Recorded at FAME in 1969 and 1970, the great southern soul man’s third and fourth albums, with bonus tracks making their CD debut.
There’s a sign on the unprepossessing brown building that is the home of FAME Studios which proclaims it to be the Home Of The Muscle Shoals Sound. It’s a message that is as true now as it was in the second half of the 1960s, when FAME was the recording home of stars as diverse as Candi Staton and the Osmonds and the studio’s flagship artist was consistent hit-maker Clarence Carter.
Between 1967 and 1973 Clarence brought hit after hit to the R&B and pop charts, all supervised by Rick Hall, FAME’s founder and owner to this day. Hits such as ‘Slip Away’, ‘Looking For A Fox’, ‘Too Weak To Fight’ and ‘Thread The Needle’ were crucial to the establishment of the studio’s sound and a great advertisement for what it had to offer to any artist who was looking for some Muscle Shoals fairy dust to enhance their careers.
During that time Clarence had five albums issued, all of extremely high quality and equally popular with album-buyers of the period. Kent has already brought you the first two on CD, with a bonus of rare and previously unissued material. This new package compiles Clarence’s third and fourth albums – “Testifyin’” and “Patches”, from 1969 and 1970 – and adds three tracks from a 1971 session that have only previously appeared on a now-deleted limited edition vinyl EP. The two albums feature seven R&B Top 30 hits, most of which also crossed over to the pop charts, including Clarence’s version of the Chairmen Of The Board’s ‘Patches’, his biggest global hit. Individually the albums represent the end of one era at FAME and the beginning of another, as the studio’s second great rhythm section, the Swampers, who play on “Testifyin’”, gave way to its third, the Fame Gang, who can be heard on the “Patches” album and the bonus material.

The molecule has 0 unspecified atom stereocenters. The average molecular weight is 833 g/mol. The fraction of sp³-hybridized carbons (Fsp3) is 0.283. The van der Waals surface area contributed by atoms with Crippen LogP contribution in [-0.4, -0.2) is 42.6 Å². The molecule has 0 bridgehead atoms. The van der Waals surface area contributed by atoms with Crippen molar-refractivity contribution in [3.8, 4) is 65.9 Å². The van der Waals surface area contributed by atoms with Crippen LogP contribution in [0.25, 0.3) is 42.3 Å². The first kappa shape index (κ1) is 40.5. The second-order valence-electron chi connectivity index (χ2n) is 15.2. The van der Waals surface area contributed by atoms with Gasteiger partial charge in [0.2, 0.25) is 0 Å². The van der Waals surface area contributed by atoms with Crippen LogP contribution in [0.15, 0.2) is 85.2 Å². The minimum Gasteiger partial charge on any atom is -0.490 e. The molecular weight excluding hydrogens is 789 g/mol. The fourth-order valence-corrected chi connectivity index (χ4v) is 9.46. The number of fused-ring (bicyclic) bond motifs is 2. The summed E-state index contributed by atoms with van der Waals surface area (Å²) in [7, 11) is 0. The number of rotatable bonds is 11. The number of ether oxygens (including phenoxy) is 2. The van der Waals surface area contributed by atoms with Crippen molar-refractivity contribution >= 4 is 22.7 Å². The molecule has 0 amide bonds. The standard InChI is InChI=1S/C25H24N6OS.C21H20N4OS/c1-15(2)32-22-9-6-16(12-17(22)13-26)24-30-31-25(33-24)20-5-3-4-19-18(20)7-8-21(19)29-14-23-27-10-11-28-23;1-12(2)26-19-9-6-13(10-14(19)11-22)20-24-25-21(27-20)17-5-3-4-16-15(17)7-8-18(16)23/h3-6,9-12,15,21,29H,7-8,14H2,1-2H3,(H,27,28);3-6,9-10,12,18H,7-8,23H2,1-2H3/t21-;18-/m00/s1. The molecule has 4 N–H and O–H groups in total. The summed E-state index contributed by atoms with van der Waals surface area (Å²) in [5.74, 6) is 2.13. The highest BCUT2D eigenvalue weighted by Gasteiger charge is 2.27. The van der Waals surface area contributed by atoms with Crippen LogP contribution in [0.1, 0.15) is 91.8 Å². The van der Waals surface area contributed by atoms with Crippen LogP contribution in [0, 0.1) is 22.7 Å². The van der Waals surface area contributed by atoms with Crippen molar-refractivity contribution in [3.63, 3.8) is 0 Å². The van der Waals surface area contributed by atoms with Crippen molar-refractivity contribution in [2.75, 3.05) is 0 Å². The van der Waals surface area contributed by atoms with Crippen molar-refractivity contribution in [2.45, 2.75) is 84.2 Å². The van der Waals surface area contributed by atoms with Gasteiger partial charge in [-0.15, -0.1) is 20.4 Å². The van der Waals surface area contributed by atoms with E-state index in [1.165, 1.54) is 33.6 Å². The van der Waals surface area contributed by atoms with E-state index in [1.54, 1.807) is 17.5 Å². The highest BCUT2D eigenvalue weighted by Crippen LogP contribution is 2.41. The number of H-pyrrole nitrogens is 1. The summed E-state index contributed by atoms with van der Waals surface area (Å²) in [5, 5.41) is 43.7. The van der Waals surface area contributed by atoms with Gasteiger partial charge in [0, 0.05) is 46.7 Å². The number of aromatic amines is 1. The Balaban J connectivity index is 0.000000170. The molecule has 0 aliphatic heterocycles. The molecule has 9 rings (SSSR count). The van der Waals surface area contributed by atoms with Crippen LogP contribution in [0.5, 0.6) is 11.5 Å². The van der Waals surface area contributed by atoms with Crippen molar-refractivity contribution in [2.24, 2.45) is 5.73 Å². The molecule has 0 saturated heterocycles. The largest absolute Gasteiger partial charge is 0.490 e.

Clarence was at the peak of his popularity at the time, and would be a chart regular for the next five years, until disco knocked southern soul for six. The selections here show why he is still regarded as one of his era’s premier soul men, and why FAME remains known as the Home Of The Muscle Shoals Sound.